Refined Animal Model Led to Phenytoin Clinical Trial
An animal model that presents an alternative to EAE suggested a role for sodium channel blockers in neuroprotection. This led directly to a successful human trial of phenytoin, which was presented at last week’s AAN meeting.
Editor’s Note: The article below originally appeared in slightly different form as a blog post on the website of the National Centre for the Replacement, Refinement, & Reduction of Animals in Research (NC3Rs), a U.K.-based scientific organization. It’s reprinted here with permission from the author, who’s NC3Rs’s science manager. Dr. Lidster writes about a study presented last week by Dr. Raj Kapoor at the annual meeting of the American Academy of Neurology in Washington, D.C. I interviewed Dr. Kapoor about that study, and that interview will be part of the next episode of our podcast, to be released early next week (on or about Monday, May 4, 2015). —Bob Finn, MSDF Executive Editor
In 2010, Professor David Baker was awarded an NC3Rs Project Grant to develop a refined animal model of MS to assess neurodegeneration. The aim of the project was to reduce the suffering of animals used in preclinical MS research and to use the refined model to discover new therapies to halt the disabling progression of MS. Professor Baker discussed the refined model and its potential impact in a previous blog. The conventional animal model used in MS, experimental autoimmune encephalomyelitis (EAE), is classified as severe suffering under the Animals (Scientific Procedures) Act 1986 due to the development of paralysis. The refined approach avoids paralysis, therefore reducing the level of suffering. Imaging techniques were also developed to allow longitudinal measurement of disease progression, leading to a reduction in the number of animals required to test a new drug.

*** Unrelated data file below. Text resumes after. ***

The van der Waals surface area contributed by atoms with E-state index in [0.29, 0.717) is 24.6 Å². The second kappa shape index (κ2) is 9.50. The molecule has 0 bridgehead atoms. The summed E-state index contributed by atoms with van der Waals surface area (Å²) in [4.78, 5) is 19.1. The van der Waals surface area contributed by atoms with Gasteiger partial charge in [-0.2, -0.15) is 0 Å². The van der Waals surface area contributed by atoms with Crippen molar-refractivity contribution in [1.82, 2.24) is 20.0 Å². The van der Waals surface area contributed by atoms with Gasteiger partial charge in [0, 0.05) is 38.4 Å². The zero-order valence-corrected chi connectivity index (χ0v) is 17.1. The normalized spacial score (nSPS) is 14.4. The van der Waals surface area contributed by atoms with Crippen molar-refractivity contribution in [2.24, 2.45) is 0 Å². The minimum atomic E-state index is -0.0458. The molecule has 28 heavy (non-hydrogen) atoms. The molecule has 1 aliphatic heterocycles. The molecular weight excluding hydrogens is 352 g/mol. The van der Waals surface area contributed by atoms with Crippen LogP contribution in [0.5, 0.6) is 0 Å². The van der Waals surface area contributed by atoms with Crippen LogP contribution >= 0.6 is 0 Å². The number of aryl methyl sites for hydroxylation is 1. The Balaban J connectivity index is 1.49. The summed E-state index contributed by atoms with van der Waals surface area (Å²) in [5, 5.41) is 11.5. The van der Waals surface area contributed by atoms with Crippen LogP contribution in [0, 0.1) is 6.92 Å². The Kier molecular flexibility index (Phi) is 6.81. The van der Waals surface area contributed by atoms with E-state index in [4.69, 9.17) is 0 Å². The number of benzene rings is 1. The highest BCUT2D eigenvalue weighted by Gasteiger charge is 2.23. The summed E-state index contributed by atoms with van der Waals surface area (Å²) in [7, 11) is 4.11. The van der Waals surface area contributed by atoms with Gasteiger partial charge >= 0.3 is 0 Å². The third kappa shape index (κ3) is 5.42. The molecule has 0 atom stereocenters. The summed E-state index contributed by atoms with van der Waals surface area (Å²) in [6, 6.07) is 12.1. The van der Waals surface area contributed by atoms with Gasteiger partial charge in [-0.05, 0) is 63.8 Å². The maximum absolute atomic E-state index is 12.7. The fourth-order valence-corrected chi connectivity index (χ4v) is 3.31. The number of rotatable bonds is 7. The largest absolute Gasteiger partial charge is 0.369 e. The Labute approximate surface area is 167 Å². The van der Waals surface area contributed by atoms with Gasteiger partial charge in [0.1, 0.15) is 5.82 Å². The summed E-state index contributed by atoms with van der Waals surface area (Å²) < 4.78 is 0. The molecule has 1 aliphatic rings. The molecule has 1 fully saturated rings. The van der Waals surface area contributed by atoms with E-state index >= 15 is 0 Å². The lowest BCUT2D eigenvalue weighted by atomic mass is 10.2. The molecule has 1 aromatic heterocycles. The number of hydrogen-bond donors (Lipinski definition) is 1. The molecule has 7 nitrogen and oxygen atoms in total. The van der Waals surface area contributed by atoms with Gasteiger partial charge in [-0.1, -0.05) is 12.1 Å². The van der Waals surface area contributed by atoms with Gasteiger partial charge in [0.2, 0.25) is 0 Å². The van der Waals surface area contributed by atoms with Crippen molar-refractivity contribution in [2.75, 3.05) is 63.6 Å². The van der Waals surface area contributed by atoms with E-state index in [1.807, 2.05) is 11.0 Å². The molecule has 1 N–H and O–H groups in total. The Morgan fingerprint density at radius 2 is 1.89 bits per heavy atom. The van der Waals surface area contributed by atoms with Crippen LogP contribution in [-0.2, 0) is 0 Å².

Studies carried out using the refined model provided supporting evidence to suggest a role for sodium channel blockers as a neuroprotective therapy. These results provided the impetus to further investigate the use of sodium channel blockers as a therapy for MS. The approach taken in the refined model also translated into a novel trial design to assess neuroprotection acutely by targeting optic neuritis, often the first clinical sign of MS.
A Phase 2 randomized controlled trial, led by Dr. Raj Kapoor of University College London, investigated the neuroprotective potential of early intervention with the sodium channel blocker phenytoin (previously licensed to prevent seizures in epilepsy). The primary outcome measure of the clinical trial measured the nerve fiber layer in the eye using optical coherence tomography, the same method adapted for use in the refined mouse model. The results of the Phase 2 trial were presented last week at the Annual Meeting of the American Academy of Neurology (AAN) in Washington, D.C. Dr. Kapoor presented data showing a 30% reduction in nerve fiber loss, which supports the idea that early intervention with a sodium channel blocker can be neuroprotective.
For people with MS, this is great news. This is also great news for the validity of the refined model of MS developed by Professor Baker. The latest news helps to validate the role of the refined model in the drug discovery pipeline for neuroprotective therapies and shows how the 3Rs can play an integral role in accelerating the translation of a discovery from the bench to the clinic.
The challenge now is to promote the use of the model within the research community. The latest news reflects a key role of the refined model in the translation of a therapy and should help provide renewed interest in the use of the refined model from both academia and the pharmaceutical industry.
Disclosures and sources of funding
Dr. Kapoor’s study was supported by the National Multiple Sclerosis Society, Multiple Sclerosis, an unrestricted grant from Novartis, the National Institute for Health Research Clinical Research Network, and UCLH Biomedical Research Centre. NC3Rs receives core funding from the UK Department for Business, Innovation and Skills (BIS) via the Medical Research Council (MRC) and the Biotechnology and Biological Sciences Research Council (BBSRC), and the Home Office. NC3Rs also receives funding for specific programs from several pharmaceutical companies and other governmental and nongovernmental organizations.